LOS ANGELES -- Researchers in endocrinology and obstetrics and gynecology at Cedars-Sinai Medical Center will make several presentations at the upcoming annual meetings of two medical organizations the Androgen Excess Society (June 1, 2007) and the Endocrine Society (June 2-5, 2007).
One key topic will be a gene that appears to play a role in the development of polycystic ovary syndrome (PCOS), the most common endocrine disorder among reproductive-age women.
Women with PCOS have many small cysts on the periphery of the ovaries and suffer from symptoms that include menstrual irregularities, excess weight, skin problems and an excess of male-type hair growth called hirsutism. These women also are often found to have insulin resistance, a condition that allows high levels of insulin to circulate in the blood, which increases risk of developing type 2 diabetes, hypertension and heart disease.
PCOS also is associated with excessive levels of androgens male hormones that normally exist at low levels in women. The effects on androgen production by hormones secreted by fat tissue (adipokines) are being studied at Cedars-Sinai, and several researchers will present related findings at the meetings. Researchers also will present preliminary evidence that the level of androgens produced by the adrenal glands of pre-adolescent girls may serve as markers of the risk of PCOS.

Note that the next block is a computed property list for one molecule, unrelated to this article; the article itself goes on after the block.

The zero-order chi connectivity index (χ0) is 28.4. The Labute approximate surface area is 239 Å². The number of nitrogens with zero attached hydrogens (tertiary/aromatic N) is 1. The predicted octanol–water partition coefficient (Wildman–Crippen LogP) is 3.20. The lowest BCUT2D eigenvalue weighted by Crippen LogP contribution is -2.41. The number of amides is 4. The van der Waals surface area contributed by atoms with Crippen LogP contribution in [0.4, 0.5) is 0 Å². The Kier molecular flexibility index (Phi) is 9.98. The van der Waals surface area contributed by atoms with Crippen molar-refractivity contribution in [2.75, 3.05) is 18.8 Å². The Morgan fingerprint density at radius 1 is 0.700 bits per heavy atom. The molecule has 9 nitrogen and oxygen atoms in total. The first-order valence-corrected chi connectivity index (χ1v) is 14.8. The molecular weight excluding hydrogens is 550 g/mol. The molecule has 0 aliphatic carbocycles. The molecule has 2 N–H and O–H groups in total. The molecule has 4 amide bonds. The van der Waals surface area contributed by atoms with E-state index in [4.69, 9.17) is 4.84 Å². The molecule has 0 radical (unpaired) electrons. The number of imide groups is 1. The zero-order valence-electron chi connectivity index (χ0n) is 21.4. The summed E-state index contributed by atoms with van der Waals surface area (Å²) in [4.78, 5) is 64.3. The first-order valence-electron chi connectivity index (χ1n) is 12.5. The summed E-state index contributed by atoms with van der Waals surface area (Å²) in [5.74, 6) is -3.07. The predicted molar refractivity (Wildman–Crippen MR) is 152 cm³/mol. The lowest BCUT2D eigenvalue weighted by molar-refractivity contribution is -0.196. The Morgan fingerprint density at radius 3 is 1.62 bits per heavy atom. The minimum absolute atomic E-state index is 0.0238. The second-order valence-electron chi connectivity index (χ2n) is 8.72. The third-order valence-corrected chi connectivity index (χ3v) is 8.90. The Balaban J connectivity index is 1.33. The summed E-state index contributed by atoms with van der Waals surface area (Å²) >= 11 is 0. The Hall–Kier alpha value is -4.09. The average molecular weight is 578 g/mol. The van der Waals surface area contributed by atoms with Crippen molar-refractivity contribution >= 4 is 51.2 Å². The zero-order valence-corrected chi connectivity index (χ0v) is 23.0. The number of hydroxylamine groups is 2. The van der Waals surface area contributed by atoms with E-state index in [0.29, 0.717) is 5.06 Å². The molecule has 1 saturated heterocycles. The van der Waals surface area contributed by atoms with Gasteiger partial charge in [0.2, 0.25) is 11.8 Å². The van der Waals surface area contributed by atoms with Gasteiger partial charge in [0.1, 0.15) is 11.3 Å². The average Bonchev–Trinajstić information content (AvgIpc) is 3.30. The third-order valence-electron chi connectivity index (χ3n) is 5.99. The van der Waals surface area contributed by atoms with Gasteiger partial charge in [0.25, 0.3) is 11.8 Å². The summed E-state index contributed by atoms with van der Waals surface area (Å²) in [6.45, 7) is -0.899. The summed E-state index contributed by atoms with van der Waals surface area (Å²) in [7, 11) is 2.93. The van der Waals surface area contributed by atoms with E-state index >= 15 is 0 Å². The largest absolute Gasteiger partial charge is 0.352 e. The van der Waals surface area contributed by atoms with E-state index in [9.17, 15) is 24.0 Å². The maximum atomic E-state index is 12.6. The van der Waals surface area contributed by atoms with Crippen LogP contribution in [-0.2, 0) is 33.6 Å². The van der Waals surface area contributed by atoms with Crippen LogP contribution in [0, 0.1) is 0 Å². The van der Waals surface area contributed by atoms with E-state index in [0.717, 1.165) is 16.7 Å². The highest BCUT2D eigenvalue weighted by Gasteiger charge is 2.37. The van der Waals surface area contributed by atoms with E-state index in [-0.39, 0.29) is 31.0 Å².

Ricardo Azziz, M.D., chairman of Cedars-Sinais Department of Obstetrics and Gynecology, will open the Androgen Excess Society meeting with a brief history of the study of androgen excess disorders. He is one of the founders of the organization and its executive director. He also serves as director of Cedars-Sinais Center for Androgen Related Disorders (CARD), which offers in-depth testing, comprehensive treatments and support, and research into molecular mechanisms and future therapies for PCOS, androgen excess and related disorders.